Preparation are under way for Georges Bizet’s Carmen, being staged on Thursday 24th July for the summer season of Rome’s Teatro dell’Opera, an unusual production on its world premiere, in which projections will play a preponderant role.
Although at his first Carmen, director Francesco Esposito has already directed a hundred and eleven productions, and explains, “Evocative images will be used to suggest this character’s inner life in an anti-conventional interpretation.
On the three giant screens, 7 metres long and 3.75 high, digitally created abstract figures move continually with pictorial effects, immersed in spectacular lighting. They were created by projection designer Sergio Metalli, based among other things, on photographs of the stage costumes realized by stylist Alberta Ferretti: orange, red and amber coloured skirts worn by the women on stage.”
Esposito says, “The screens will also move parallel to the proscenium, enabling spectators to occasionally see the illuminated ruins of the imperial terme, to the point that they become part of the set, as will happen in the seduction scene.“
Although maintaining Sevillian characteristics, the costumes designed by Alberta Ferretti will not be strictly dated, but will have a timeless style, as the director himself describes it.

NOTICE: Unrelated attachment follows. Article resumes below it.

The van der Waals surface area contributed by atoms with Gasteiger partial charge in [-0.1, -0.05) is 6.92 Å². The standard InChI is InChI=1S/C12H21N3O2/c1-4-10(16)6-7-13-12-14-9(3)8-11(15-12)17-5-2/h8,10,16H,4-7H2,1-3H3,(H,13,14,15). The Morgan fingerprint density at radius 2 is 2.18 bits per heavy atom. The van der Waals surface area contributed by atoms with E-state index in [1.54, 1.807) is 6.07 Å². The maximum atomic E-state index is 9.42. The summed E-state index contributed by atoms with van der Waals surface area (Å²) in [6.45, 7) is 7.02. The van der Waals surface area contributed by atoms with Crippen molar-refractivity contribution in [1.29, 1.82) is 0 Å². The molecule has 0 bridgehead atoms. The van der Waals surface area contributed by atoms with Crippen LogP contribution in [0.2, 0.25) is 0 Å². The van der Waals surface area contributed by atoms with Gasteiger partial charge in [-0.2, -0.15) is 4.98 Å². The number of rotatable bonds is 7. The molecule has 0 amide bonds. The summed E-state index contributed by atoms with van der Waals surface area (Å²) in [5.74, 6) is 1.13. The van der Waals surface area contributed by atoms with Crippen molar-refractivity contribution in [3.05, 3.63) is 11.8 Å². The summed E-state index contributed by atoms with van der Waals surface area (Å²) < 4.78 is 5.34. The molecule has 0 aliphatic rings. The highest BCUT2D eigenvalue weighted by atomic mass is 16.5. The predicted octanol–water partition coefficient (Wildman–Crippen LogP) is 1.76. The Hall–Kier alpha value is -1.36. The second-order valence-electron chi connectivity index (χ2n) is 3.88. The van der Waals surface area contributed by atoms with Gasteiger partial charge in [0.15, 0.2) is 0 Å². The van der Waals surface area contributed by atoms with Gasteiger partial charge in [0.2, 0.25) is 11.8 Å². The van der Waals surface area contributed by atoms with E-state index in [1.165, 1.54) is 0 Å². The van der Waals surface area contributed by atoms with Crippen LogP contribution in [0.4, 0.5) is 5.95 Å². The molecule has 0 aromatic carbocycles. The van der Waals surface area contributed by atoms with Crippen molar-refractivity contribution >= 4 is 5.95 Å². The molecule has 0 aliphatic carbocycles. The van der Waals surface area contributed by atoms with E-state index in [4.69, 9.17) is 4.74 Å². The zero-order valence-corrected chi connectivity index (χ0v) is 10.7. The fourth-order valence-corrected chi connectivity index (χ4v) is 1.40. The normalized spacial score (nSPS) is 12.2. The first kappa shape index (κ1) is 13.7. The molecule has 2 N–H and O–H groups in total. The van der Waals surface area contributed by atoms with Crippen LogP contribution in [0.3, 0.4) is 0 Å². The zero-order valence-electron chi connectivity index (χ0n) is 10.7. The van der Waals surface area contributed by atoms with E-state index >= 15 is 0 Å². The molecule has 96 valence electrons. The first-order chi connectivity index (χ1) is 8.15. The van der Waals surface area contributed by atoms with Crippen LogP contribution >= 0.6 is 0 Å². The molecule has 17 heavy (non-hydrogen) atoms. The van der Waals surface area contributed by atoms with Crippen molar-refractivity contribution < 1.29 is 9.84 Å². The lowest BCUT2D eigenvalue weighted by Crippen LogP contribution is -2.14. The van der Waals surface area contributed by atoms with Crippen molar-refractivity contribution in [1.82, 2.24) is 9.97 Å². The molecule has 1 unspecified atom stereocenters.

“They are clothes that speak the symbolic language of colours, in an unusual alternation of red, white and orange in the costumes of the diabolic seductive Carmen. In acts three and four”, continues Esposito, “the clothes lose their colour, until they end up white, all one with the set. But in the final ‘duel’ between Carmen, whom I see as the ‘toreador’ and seduced naive Don Josè, who for her is the victim to ‘matar’, the colour will be blood red.”
For the new production, which marks opera’s return to Caracalla after ten years, reviving a tradition born in 1937, Michel Plasson will be on the podium, conducting the Orchestra and Chorus of Rome’s Teatro dell’Opera.
In the cast, Sonia Ganassi and Nancy Herrera will alternate in the title role, Alberto Cupido and Carl Tanner in that of Don Josè and Mario Malagnini and Ildebrando D’Arcangelo in that of the toreador Escamillo, while Elizabeth Norberg-Schulz and Raffaella Angeletti perform the part of Micaela.
To highlight the dynamism of the opera’s chorus scenes, the Theatre’s Corps de ballet will perform choreographic pieces by Alfonso Paganini.